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.5mm or larger nozzle - the easy way

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This is my second .5mm UM2 nozzle, and this time I did it the easier and more precise way.

In order to print stronger structural parts, and to print them faster, you need a larger nozzle. The larger thread of plastic is stronger, and the back-pressure to the extruder motor is less, so you can print faster.

In trying to enlarge a UM2 .4mm nozzle the first time, I took a new .4mm nozzle from Ultimaker, and used a drill press to drill out the hole, and then sanded the tip very lightly by mounting it in the machine and then moving it around very lightly on 2000-grit sandpaper on the build plate.

This gave me a slightly oversize (probably .53mm or so) nozzle and with a wider flat on the nozzle than necessary, and which had a habit of accumulating overheated plastic around the flat, and then letting it go while printing, leaving brown/black spots.

This time I rethought the process, after realizing that I was only trying to remove .1mm (.004") from the inside of a very short tip. It doesn't need a motor to drill that little brass, and a drill-press or lathe is prone to drilling a slightly oval hole due to misalignment with the center of the .4mm hole.

So this time I simply took the drill bit, which is a near-perfect fit inside the 1/8" upper part of the nozzle, let it self-center in the original hole, and spun it with my fingers for about 20 seconds. It drilled right through, leaving a perfect hole, and no enlargement of the flat, so it prints without building up melted plastic chunks that release into the print. This nozzle works much better as a result.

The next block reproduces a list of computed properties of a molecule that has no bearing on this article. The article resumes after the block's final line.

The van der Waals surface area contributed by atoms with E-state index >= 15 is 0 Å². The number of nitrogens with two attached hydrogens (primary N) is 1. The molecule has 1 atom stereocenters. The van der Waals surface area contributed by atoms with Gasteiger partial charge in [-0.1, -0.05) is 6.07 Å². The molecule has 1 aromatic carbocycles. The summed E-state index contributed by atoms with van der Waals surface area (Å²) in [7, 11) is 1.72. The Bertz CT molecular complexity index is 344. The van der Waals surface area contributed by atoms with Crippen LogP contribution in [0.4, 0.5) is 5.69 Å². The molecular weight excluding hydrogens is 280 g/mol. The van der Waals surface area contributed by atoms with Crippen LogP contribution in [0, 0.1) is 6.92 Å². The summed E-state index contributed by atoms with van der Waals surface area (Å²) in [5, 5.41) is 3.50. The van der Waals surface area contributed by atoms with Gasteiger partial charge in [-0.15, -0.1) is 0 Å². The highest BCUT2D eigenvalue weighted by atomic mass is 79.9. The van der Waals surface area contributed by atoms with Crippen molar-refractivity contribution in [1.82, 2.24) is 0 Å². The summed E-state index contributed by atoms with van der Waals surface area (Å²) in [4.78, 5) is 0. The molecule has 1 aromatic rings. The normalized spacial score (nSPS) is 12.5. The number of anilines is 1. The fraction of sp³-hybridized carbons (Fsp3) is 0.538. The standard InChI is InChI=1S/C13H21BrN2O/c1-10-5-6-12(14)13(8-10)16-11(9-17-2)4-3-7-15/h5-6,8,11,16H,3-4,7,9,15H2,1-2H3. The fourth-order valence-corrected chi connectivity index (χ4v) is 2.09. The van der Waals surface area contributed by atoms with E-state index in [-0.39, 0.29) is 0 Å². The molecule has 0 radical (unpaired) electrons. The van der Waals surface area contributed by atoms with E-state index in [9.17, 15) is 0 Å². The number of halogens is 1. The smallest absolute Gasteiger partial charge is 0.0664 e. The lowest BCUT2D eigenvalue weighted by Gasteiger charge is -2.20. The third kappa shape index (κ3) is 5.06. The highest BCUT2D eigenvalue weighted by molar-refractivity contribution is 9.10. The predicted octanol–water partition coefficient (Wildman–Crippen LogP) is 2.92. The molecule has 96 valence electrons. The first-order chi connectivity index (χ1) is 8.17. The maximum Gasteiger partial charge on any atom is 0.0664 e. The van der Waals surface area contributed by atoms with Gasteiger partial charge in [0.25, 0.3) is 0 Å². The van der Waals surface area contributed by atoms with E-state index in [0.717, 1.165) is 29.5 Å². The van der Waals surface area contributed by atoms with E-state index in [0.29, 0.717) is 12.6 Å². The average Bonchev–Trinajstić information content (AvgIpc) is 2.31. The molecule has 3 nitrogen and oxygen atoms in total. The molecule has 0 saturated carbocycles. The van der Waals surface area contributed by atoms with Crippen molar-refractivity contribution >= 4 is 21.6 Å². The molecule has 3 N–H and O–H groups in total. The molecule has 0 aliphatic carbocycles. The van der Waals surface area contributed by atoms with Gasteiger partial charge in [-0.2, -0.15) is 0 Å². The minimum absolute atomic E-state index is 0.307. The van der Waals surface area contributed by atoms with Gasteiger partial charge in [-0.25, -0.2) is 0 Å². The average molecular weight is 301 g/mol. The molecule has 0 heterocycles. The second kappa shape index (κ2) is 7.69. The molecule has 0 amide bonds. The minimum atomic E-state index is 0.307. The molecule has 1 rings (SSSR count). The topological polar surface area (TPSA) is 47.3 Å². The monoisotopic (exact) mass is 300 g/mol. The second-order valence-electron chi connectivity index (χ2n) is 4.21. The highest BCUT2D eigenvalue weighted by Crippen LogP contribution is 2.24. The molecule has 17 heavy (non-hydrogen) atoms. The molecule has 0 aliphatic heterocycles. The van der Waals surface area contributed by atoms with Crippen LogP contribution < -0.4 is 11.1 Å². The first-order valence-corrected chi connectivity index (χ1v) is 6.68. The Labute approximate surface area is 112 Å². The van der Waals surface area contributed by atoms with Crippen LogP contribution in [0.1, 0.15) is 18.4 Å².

The drill bit I used is this one: http://www.mcmaster.com/#catalog/121/2447/=vm0pxl

It's a #76 wire-gauge size, with a 1/8" shank. About US$5.00.

If I wanted an even larger nozzle, I'd drill it to .5mm first and then enlarge that to .6mm with a larger bit, using the same technique.


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interesting technique .... however at some point, maybe not at 0.5 but for sure at 0.8 you do want the "shoulder" (the flat around the hole) to become a bit bigger to be able to print wider. When I drilled (dremel from the inside) a nozzle to 0.8 I just used some sandpaper wrapped around a little block of wood to sand the shoulder a bit while holding the nozzle in a vise. Worked out fine.

anyhow I'm hoping never to use any of these techniques anymore as I'm about to receive the block with exchangable nozzle from Anders Olsson....



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